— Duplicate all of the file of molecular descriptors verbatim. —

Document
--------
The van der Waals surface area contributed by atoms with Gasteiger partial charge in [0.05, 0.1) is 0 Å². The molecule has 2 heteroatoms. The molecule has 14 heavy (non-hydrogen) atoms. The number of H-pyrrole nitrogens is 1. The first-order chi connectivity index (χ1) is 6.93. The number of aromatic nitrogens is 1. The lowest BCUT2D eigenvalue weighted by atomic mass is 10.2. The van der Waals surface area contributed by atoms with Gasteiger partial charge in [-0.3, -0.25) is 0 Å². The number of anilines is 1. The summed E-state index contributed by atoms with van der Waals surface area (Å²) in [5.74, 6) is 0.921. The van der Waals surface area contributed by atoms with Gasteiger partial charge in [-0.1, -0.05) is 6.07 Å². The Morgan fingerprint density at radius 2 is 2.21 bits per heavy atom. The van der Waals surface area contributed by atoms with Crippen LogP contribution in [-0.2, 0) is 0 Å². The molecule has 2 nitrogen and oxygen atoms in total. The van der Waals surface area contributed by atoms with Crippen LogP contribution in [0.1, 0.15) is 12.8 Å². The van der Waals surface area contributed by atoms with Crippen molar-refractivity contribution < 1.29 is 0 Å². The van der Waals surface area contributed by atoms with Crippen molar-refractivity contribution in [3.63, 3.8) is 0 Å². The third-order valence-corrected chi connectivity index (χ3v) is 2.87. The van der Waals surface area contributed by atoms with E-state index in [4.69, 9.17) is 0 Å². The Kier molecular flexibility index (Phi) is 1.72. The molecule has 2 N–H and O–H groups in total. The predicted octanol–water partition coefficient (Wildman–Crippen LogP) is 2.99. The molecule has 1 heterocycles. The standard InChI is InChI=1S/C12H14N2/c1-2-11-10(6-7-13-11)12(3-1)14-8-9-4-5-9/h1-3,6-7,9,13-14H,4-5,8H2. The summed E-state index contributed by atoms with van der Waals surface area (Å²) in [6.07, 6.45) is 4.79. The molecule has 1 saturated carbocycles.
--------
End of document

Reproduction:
The van der Waals surface area contributed by atoms with Gasteiger partial charge in [0.05, 0.1) is 0 Å². The molecule has 2 heteroatoms. The molecule has 14 heavy (non-hydrogen) atoms. The number of H-pyrrole nitrogens is 1. The first-order chi connectivity index (χ1) is 6.93. The number of aromatic nitrogens is 1. The lowest BCUT2D eigenvalue weighted by atomic mass is 10.2. The van der Waals surface area contributed by atoms with Gasteiger partial charge in [-0.3, -0.25) is 0 Å². The number of anilines is 1. The summed E-state index contributed by atoms with van der Waals surface area (Å²) in [5.74, 6) is 0.921. The van der Waals surface area contributed by atoms with Gasteiger partial charge in [-0.1, -0.05) is 6.07 Å². The Morgan fingerprint density at radius 2 is 2.21 bits per heavy atom. The van der Waals surface area contributed by atoms with Crippen LogP contribution in [-0.2, 0) is 0 Å². The molecule has 2 nitrogen and oxygen atoms in total. The van der Waals surface area contributed by atoms with Crippen LogP contribution in [0.1, 0.15) is 12.8 Å². The van der Waals surface area contributed by atoms with Crippen molar-refractivity contribution < 1.29 is 0 Å². The van der Waals surface area contributed by atoms with Crippen molar-refractivity contribution in [3.63, 3.8) is 0 Å². The third-order valence-corrected chi connectivity index (χ3v) is 2.87. The van der Waals surface area contributed by atoms with E-state index in [4.69, 9.17) is 0 Å². The Kier molecular flexibility index (Phi) is 1.72. The molecule has 2 N–H and O–H groups in total. The predicted octanol–water partition coefficient (Wildman–Crippen LogP) is 2.99. The molecule has 1 heterocycles. The standard InChI is InChI=1S/C12H14N2/c1-2-11-10(6-7-13-11)12(3-1)14-8-9-4-5-9/h1-3,6-7,9,13-14H,4-5,8H2. The summed E-state index contributed by atoms with van der Waals surface area (Å²) in [6.07, 6.45) is 4.79. The molecule has 1 saturated carbocycles.